The case of farce, and its wilder embodiment in harlequinade, is especially important. That these high and legitimate forms of art, glorified by Aristophanes and Moliere, have sunk into such contempt may be due to many causes: we ourselves have little doubt that it is due to the astonishing and ludicrous lack of belief in hope and hilarity which marks modern aesthetics, to such an extent that it has spread even to the revolutionists (once the hopeful section of men), so that even those who ask us to fling the stars into the sea are not quite sure that they will be any better there than they were before. Every form of literary art must be a symbol of some phase of the human spirit: but whereas the phase is, in human life, sufficiently convincing in itself, in art it must have a certain pungency and neatness of form, to compensate for its lack of reality. Thus any set of young people round a tea-table may have all the comedy emotions of Much Ado about Nothing or Northanger Abbey, but if their actual conversation were reported, it would possibly not be a costly addition to literature. An old man sitting by his fire may have all the desolate grandeur of Lear or Pere Goriot, but if he comes into literature he must do something besides sit by the fire. The artistic justification, then, of farce and pantomime must consist in the emotions of life which correspond to them. And these emotions are to an incredible extent crushed out by the modern insistence on the painful side of life only. Pain, it is said, is the dominant element of life; but this is true only in a very special sense. If pain were for one single instant literally the dominant element in life, every man would be found hanging dead to his own bed-post by the morning. Pain, as the black and catastrophic thing, attracts the youthful artist, just as the schoolboy draws devils and skeletons and men hanging. But joy is a far more elusive and elvish matter, for it is our reason for existing, and a very feminine reason; it mingles with every breath we draw and every cup of tea we drink. The literature of joy is infinitely more difficult, more rare and more triumphant than the black and white literature of pain. And of all the varied forms of the literature of joy, the form most truly worthy of moral reverence and artistic ambition is the form called farce- or its wilder shape in pantomime.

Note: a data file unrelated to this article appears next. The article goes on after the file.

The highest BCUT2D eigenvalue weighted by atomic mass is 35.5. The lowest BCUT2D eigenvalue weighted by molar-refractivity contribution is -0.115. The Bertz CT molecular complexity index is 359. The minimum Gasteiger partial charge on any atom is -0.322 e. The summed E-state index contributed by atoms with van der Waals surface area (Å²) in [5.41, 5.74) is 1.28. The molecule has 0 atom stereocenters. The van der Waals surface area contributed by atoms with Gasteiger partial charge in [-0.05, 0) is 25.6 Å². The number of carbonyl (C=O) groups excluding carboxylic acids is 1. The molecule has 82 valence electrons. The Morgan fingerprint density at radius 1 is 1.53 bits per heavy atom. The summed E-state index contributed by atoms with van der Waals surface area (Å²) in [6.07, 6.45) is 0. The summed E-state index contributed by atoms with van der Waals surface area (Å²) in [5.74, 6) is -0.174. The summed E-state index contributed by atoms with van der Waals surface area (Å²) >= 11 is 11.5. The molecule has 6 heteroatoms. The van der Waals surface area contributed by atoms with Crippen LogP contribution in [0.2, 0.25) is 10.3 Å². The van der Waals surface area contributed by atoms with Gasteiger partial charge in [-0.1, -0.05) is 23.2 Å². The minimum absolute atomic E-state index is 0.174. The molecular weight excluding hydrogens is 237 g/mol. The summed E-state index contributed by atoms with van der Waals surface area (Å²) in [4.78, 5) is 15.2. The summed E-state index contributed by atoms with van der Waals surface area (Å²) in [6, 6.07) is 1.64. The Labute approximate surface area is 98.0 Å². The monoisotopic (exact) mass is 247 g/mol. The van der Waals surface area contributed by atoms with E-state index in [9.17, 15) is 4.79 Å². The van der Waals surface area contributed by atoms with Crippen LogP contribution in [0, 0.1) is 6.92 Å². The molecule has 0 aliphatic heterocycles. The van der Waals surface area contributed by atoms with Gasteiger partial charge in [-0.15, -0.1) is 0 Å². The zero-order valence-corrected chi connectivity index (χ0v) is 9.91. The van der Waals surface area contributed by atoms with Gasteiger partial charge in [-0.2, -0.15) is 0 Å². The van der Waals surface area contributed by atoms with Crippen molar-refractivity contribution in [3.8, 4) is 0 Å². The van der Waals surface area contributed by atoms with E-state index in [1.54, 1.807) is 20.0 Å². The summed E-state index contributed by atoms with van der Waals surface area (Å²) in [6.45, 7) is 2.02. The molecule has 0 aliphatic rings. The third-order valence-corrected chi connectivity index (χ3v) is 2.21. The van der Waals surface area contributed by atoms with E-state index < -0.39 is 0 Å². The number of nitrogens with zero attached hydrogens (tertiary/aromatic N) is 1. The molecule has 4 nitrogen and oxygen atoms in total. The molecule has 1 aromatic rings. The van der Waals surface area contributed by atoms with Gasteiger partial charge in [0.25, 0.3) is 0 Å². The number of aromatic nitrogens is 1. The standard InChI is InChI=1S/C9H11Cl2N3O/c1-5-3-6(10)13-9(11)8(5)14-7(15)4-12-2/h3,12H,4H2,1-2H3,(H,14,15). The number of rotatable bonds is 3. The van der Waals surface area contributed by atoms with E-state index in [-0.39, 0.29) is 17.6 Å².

To the quietest human being, seated in the quietest house, there will sometimes come a sudden and unmeaning hunger for the possibilities or impossibilities of things; he will abruptly wonder whether the teapot may not suddenly begin to pour out honey or sea water, the clock to point to all hours of the day at once, the candle to burn green or crimson, the door to open upon a lake or a potato-field instead of a London street. Upon anyone who feels this nameless anarchism there rests for the time being the abiding spirit of pantomime.